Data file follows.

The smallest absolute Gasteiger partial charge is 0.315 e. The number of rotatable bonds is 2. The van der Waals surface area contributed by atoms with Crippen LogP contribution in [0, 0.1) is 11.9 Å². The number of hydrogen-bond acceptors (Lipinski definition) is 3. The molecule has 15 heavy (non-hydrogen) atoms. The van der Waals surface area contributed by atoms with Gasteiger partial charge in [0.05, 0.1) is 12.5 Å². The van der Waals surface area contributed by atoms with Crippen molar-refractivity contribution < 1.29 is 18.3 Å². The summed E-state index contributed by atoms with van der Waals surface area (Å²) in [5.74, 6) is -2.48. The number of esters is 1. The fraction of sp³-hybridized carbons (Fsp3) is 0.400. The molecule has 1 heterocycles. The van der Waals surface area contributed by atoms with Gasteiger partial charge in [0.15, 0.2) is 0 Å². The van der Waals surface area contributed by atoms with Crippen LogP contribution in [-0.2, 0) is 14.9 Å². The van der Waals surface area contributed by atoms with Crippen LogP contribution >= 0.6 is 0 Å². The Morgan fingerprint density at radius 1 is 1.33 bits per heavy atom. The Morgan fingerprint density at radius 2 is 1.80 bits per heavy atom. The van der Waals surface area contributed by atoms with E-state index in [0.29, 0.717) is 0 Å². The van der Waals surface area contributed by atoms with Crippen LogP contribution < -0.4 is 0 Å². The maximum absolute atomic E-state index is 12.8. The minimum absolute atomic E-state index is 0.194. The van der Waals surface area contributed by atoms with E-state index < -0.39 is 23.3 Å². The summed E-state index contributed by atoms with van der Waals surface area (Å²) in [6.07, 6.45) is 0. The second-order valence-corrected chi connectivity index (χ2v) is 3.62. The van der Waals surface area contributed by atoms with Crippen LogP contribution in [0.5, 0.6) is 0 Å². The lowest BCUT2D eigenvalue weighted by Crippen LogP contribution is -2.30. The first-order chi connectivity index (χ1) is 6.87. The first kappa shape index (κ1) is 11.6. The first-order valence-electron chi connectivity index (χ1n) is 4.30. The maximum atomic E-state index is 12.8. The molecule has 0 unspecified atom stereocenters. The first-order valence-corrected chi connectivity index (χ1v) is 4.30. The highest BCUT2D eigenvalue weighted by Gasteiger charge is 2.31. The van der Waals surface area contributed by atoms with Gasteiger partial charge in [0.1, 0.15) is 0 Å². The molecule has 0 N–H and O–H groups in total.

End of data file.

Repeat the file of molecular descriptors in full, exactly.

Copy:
The smallest absolute Gasteiger partial charge is 0.315 e. The number of rotatable bonds is 2. The van der Waals surface area contributed by atoms with Crippen LogP contribution in [0, 0.1) is 11.9 Å². The number of hydrogen-bond acceptors (Lipinski definition) is 3. The molecule has 15 heavy (non-hydrogen) atoms. The van der Waals surface area contributed by atoms with Gasteiger partial charge in [0.05, 0.1) is 12.5 Å². The van der Waals surface area contributed by atoms with Crippen molar-refractivity contribution < 1.29 is 18.3 Å². The summed E-state index contributed by atoms with van der Waals surface area (Å²) in [5.74, 6) is -2.48. The number of esters is 1. The fraction of sp³-hybridized carbons (Fsp3) is 0.400. The molecule has 1 heterocycles. The van der Waals surface area contributed by atoms with Gasteiger partial charge in [0.15, 0.2) is 0 Å². The van der Waals surface area contributed by atoms with Crippen LogP contribution in [-0.2, 0) is 14.9 Å². The van der Waals surface area contributed by atoms with Crippen LogP contribution >= 0.6 is 0 Å². The Morgan fingerprint density at radius 1 is 1.33 bits per heavy atom. The Morgan fingerprint density at radius 2 is 1.80 bits per heavy atom. The van der Waals surface area contributed by atoms with E-state index in [0.29, 0.717) is 0 Å². The van der Waals surface area contributed by atoms with Crippen LogP contribution < -0.4 is 0 Å². The maximum absolute atomic E-state index is 12.8. The minimum absolute atomic E-state index is 0.194. The van der Waals surface area contributed by atoms with E-state index < -0.39 is 23.3 Å². The summed E-state index contributed by atoms with van der Waals surface area (Å²) in [6.07, 6.45) is 0. The second-order valence-corrected chi connectivity index (χ2v) is 3.62. The van der Waals surface area contributed by atoms with Crippen LogP contribution in [0.5, 0.6) is 0 Å². The lowest BCUT2D eigenvalue weighted by Crippen LogP contribution is -2.30. The first-order chi connectivity index (χ1) is 6.87. The first kappa shape index (κ1) is 11.6. The first-order valence-electron chi connectivity index (χ1n) is 4.30. The maximum atomic E-state index is 12.8. The molecule has 0 unspecified atom stereocenters. The first-order valence-corrected chi connectivity index (χ1v) is 4.30. The highest BCUT2D eigenvalue weighted by Gasteiger charge is 2.31. The van der Waals surface area contributed by atoms with Gasteiger partial charge in [0.1, 0.15) is 0 Å². The molecule has 0 N–H and O–H groups in total.